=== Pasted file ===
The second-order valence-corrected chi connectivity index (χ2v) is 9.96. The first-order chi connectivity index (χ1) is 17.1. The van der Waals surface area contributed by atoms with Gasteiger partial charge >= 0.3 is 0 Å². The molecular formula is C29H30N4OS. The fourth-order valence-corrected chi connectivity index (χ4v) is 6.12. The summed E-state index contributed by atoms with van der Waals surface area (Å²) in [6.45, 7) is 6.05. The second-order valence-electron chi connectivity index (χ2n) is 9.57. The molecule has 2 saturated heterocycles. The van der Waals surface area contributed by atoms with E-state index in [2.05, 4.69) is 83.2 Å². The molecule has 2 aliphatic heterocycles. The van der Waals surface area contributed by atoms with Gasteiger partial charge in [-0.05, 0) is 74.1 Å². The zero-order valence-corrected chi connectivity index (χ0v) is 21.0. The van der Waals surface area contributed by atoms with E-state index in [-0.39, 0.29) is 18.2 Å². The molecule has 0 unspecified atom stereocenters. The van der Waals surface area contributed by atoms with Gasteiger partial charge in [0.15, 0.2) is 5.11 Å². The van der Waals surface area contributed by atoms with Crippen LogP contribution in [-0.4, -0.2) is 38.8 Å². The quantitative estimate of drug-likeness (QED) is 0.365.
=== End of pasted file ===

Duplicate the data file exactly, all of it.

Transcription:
The second-order valence-corrected chi connectivity index (χ2v) is 9.96. The first-order chi connectivity index (χ1) is 17.1. The van der Waals surface area contributed by atoms with Gasteiger partial charge >= 0.3 is 0 Å². The molecular formula is C29H30N4OS. The fourth-order valence-corrected chi connectivity index (χ4v) is 6.12. The summed E-state index contributed by atoms with van der Waals surface area (Å²) in [6.45, 7) is 6.05. The second-order valence-electron chi connectivity index (χ2n) is 9.57. The molecule has 2 saturated heterocycles. The van der Waals surface area contributed by atoms with E-state index in [2.05, 4.69) is 83.2 Å². The molecule has 2 aliphatic heterocycles. The van der Waals surface area contributed by atoms with Gasteiger partial charge in [-0.05, 0) is 74.1 Å². The zero-order valence-corrected chi connectivity index (χ0v) is 21.0. The van der Waals surface area contributed by atoms with E-state index in [-0.39, 0.29) is 18.2 Å². The molecule has 0 unspecified atom stereocenters. The van der Waals surface area contributed by atoms with Gasteiger partial charge in [0.15, 0.2) is 5.11 Å². The van der Waals surface area contributed by atoms with Crippen LogP contribution in [-0.4, -0.2) is 38.8 Å². The quantitative estimate of drug-likeness (QED) is 0.365.